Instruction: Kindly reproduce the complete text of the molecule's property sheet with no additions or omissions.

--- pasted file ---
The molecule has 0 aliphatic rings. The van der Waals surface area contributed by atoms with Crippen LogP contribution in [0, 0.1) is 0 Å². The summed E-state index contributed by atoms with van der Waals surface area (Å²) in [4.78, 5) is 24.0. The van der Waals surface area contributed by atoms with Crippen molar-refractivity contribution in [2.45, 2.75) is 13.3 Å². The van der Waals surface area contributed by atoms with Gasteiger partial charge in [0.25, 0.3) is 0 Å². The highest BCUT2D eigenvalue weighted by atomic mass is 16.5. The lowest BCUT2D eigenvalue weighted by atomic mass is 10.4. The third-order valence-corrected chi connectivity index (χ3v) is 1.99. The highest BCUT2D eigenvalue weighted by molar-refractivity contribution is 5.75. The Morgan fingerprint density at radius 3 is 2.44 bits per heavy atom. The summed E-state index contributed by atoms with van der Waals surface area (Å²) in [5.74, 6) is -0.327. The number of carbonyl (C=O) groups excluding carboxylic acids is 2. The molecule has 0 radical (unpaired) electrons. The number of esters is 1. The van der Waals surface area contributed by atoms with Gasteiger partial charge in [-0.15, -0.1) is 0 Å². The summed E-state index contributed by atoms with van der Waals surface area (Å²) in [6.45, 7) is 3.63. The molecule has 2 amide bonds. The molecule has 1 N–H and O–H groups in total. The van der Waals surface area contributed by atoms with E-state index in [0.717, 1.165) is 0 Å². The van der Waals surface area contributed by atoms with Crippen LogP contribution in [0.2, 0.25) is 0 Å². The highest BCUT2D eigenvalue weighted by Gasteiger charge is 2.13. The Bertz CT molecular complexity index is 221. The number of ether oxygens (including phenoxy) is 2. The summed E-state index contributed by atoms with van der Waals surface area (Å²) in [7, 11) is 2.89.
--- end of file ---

The molecule has 0 aliphatic rings. The van der Waals surface area contributed by atoms with Crippen LogP contribution in [0, 0.1) is 0 Å². The summed E-state index contributed by atoms with van der Waals surface area (Å²) in [4.78, 5) is 24.0. The van der Waals surface area contributed by atoms with Crippen molar-refractivity contribution in [2.45, 2.75) is 13.3 Å². The van der Waals surface area contributed by atoms with Gasteiger partial charge in [0.25, 0.3) is 0 Å². The highest BCUT2D eigenvalue weighted by atomic mass is 16.5. The lowest BCUT2D eigenvalue weighted by atomic mass is 10.4. The third-order valence-corrected chi connectivity index (χ3v) is 1.99. The highest BCUT2D eigenvalue weighted by molar-refractivity contribution is 5.75. The Morgan fingerprint density at radius 3 is 2.44 bits per heavy atom. The summed E-state index contributed by atoms with van der Waals surface area (Å²) in [5.74, 6) is -0.327. The number of carbonyl (C=O) groups excluding carboxylic acids is 2. The molecule has 0 radical (unpaired) electrons. The number of esters is 1. The van der Waals surface area contributed by atoms with Gasteiger partial charge in [-0.15, -0.1) is 0 Å². The summed E-state index contributed by atoms with van der Waals surface area (Å²) in [6.45, 7) is 3.63. The molecule has 2 amide bonds. The molecule has 1 N–H and O–H groups in total. The van der Waals surface area contributed by atoms with E-state index in [0.717, 1.165) is 0 Å². The van der Waals surface area contributed by atoms with Crippen LogP contribution in [0.2, 0.25) is 0 Å². The highest BCUT2D eigenvalue weighted by Gasteiger charge is 2.13. The Bertz CT molecular complexity index is 221. The number of ether oxygens (including phenoxy) is 2. The summed E-state index contributed by atoms with van der Waals surface area (Å²) in [7, 11) is 2.89.